A few years ago, a Lebanese friend said: “A Syrian person is equal to a bag of bread, to 25 Syrian Pound.” That statement reflected the perception of many Lebanese who might have failed, for valid reasons, to differentiate between the Syrian regime and the Syrian oppressed people who were not necessarily in agreement with the intervention in Lebanon. The Lebanese fellows would usually perceive the Syrian to be a brutal officer, abusive soldier, vulgar dialect and old-fashioned persona, or cheap and poor laborer.
The legacy of the Syrian meddling is very heavy and cannot be easily condoned or forgotten by Lebanese people who had suffered turbulence and brutality through the different patterns of the Syrian regime. The Syrian-Lebanese social dynamism has always been interactive and discerning, if not complex enough to mirror the political and economic paradoxes. It is prejudicial to only make a broad inference; yet, the Syrian nightmare has been mushroomed and burdened the hearts and minds of the Lebanese people over the long years.
This finds its ramifications, not only on the displaced Syrians in the refugees’ camps, but also on the well-established families who have settled in Beirut. Albeit, that stratum of wealthy Syrians are willing to pay high rents, enroll their children in private schools, and easily manage the high living expenses; there is some kind of plain bewilderment on whether or not they would be accepted in the Lebanese society.
It is not difficult for the Syrian’s elites to integrate; they used to regularly visit Lebanon and enjoy the beaches, the nightlife, and the prestigious shopping stores before the conflict. Nevertheless, many now find themselves having to make extra efforts to offer good representation and challenge the misconceptions and prejudice of how Syrians are generally labeled in Lebanon. They often hear their Lebanese peers complaining about the recent Syrian presence, Syrian dialect, the rising traffic, and comparing them with the Palestinian flow.While many Lebanese people feel sympathy for the Syrians, they in parallel feel schadenfreude for experiencing what every Lebanese family had gone through during the civil war; whether losing a family member, fleeing, or suffering distressful times. The Syrian elites deal with their stay in Lebanon as a temporary status and they have their own plans of the day they return to their homes.
The complication is taken to another level when some Lebanese affiliate wealthy Syrians to the regime and fear that their presence will propagate more Syrian intelligence in Lebanon. They feel threatened with the limited national resources, the new socioeconomic pressure, and the competition on available opportunities. On the other hand, some Lebanese consider the Syrian elites to be another channel of income to the economy as they are able to spend cash money and make their investments. They add that, whether they like it or not, the fate of Lebanon is very much connected to the fate of Syria and they must not create further conflict and reject the Syrians per se.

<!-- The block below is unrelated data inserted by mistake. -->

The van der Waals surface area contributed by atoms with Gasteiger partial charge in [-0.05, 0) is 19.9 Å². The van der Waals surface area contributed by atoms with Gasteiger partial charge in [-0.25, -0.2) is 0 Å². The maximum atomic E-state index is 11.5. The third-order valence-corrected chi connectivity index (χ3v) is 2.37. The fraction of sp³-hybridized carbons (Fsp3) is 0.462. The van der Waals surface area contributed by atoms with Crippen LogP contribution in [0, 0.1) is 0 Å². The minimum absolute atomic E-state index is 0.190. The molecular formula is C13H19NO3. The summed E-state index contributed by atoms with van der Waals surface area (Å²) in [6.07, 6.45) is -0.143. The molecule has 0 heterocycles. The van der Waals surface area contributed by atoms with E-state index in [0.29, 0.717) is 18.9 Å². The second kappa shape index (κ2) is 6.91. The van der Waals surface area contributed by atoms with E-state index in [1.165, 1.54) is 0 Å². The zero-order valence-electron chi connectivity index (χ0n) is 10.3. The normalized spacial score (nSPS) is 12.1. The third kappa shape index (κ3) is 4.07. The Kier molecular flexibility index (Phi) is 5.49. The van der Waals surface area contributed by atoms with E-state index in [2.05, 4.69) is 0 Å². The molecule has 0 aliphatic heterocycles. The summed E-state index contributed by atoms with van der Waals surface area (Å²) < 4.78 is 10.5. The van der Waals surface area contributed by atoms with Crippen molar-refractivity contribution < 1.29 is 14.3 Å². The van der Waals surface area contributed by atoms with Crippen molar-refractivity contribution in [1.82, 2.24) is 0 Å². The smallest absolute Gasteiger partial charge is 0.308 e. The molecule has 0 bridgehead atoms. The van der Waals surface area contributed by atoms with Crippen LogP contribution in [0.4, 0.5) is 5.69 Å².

Fears echoed in the beginning of the conflict that the economy would be harmed by the Syrian crisis, yet further indications demonstrate that more legal and illegal economic interdependence is growing due to the economic sanctions on Syria.
Before the Syrian turmoil, many Lebanese would come to Syria during the weekend and take advantage of the less expensive outfits, fabulous textiles and the touristic places. However, they would never tell their friends that they had done their shopping in Syria; it is taboo and tasteless. Alas, the complexity and inferiority among the Syrians and Lebanese have its historical and strategic roots and the status quo seem to imprint other dimensions to the turmoil on the short, medium and long terms.
A few days ago, a video produced by young Lebanese in Arabic has circulated as a response to the racist campaigns against the Syrian refugees and the call to deport them to their country amid the violence. The young women and men slam the narrative of blaming the Syrian people for old and new deficiencies and shortages of the Lebanese government. In less than two minutes, they address the lack of effective and enforced laws, the fear of the minorities from Syrian settlement, humanitarian aid to the refugees, and the lack of security surrounding their arrival. The youth bash the government for its incompetence in providing energy and resources, and show how the Syrian influx is utilized to substantiate the shortages and negligence. Those voices are essential to mitigate unnecessary tension and social stigmatization that is shaping the nexus between the “two nations”.